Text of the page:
Sarah J. Maas makes her debut with the YA fantasy Throne of Glass, published this week by Bloomsbury. It's the thrilling story of 17-year-old Celaena, an assassin granted amnesty from hard labor in the salt mines by the prince, on the condition that she compete with 23 other criminals for her freedom--or die trying. Maas, 26, was born and raised in Manhattan, and now lives in California.
On your nightstand now:
The Crown of Embers by Rae Carson (sequel to The Girl of Fire and Thorns). I finished it a few weeks ago and it completely blew me away. I adored every page of it. I've also got my signed copy of Froi of the Exiles by Melina Marchetta, because I love that book so much that I just like seeing it there day and night (which sounds fairly creepy now that I'm writing it down).
Favorite book when you were a child:
The Paper Bag Princess by Robert Munsch. It's a marvelous picture book about a princess who goes from being spoiled and selfish to empowered and independent (and manages to defeat a dragon and dump her obnoxious fiancé in between). It's probably the reason I became so passionate about strong heroines--and so interested in writing about them.
Your top five authors:
Eeek! Just five? Off the top of my head, I'd say Melina Marchetta, Patricia A. McKillip, Anne Bishop, Sharon Shinn and Megan Whalen Turner (and Lloyd Alexander, if I can squeeze him in there).
Book you've faked reading:
There are actually way more than I should admit, but I think the first book I truly faked reading (for class) was Animal Farm, wayyy back in seventh grade. And once I realized how to read just enough to survive a test/essay, it started me down a long, twisted road that would continue until I graduated from college. ;)
Book you're an evangelist for:
Finnikin of the Rock (and Froi of the Exiles) by Melina Marchetta. Her Lumatere Chronicles series is astoundingly brilliant and heartbreaking. I recently had the honor of meeting Melina (we were both on panels at Comic-Con), and I turned into a blubbering mess while thanking her for all that she was doing to rejuvenate and revolutionize YA fantasy.
Book you've bought for the cover:
Alphabet of Thorn by Patricia A. McKillip. The summary sounded intriguing, but the drop-dead gorgeous cover solidified the purchase (K.Y. Craft is an incredible artist). Of course, the content of the book matched the exterior, and Alphabet turned into my gateway drug for the books of Patricia McKillip (I now own all of them, even the out-of-print ones).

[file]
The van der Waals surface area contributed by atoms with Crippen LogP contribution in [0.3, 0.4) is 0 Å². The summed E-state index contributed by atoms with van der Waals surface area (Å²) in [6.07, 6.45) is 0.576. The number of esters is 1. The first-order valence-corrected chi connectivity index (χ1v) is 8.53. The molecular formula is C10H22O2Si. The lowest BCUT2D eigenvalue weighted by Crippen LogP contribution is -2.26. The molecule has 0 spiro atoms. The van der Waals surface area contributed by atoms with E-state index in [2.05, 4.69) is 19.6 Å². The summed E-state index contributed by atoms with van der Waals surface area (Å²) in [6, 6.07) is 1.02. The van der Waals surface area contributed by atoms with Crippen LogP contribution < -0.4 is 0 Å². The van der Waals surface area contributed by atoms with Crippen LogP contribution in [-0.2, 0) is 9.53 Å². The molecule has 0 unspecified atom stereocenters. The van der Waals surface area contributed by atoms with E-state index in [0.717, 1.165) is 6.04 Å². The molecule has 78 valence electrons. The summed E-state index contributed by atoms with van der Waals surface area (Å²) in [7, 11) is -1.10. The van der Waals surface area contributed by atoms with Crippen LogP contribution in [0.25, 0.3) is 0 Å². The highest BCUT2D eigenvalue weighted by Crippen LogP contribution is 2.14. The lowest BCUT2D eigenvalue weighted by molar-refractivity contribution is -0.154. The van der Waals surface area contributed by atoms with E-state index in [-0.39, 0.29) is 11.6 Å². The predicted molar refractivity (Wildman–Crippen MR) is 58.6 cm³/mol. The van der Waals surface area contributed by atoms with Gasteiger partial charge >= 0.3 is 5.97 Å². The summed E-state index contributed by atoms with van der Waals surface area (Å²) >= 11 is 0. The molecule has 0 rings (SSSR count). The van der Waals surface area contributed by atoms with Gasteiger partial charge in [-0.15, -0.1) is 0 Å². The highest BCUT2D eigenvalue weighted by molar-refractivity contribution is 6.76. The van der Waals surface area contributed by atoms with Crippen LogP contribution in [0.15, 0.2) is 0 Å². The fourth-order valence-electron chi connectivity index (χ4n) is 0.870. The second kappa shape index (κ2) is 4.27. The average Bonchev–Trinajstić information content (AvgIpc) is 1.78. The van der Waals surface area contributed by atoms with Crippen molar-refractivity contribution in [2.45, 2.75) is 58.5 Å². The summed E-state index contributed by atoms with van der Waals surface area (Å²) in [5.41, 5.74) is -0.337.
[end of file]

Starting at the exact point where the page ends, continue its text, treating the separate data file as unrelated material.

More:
Book that changed your life:
Hmmm. There were so many books throughout my life that changed me. Honestly, though, I'd have to say Harry Potter. Not because of the books themselves (which are some of my favorites), but because the fandom was what got me started on FanFiction.net--and later led to me joining its sister site for original fiction, FictionPress.com (where I posted the very, very early draft of Throne of Glass).
Favorite line from a book:
Oh, I have a ton of lines that I adore, but there's a quote from Lloyd Alexander's Taran Wanderer (my favorite book in his Chronicles of Prydain series) that I've had taped above my desk for several years now. Taran Wanderer was a book that really, really impacted me when I first read it (I swear, I learned most of my life lessons from that book), and this quote was one that actually kept me motivated during my journey to publication:
"Life's a forge!" cried the smith, as Taran, his brow streaming, beat the strip of metal. "Yes, and hammer and anvil, too! You'll be roasted, smelted, and pounded, and you'll scarce know what's happening to you. But stand boldly to it! Metal's worthless till it's shaped and tempered!... Face the pounding; don't fear the proving; and you'll stand well against any hammer and anvil!"
I couldn't agree more.
Book you most want to read again for the first time:
Sabriel by Garth Nix. I read it for the first time when I was 11 or 12, and have read it many, many times since then. (Serious. The pages of my copy are yellow and falling out). I know so many other authors my age who were influenced by this book (elements of Throne of Glass were most definitely inspired by Sabriel and its sequel, Lirael), and it's come to be a near-holy book for all of us. So, it'd be so fun and fascinating to read the book without having spent my childhood and adolescence (and adulthood, to be honest) worshipping it. Would I still fall in love with it? Would it still scare the bejeezus out of me? Would Sabriel herself still inspire me? I like to think so.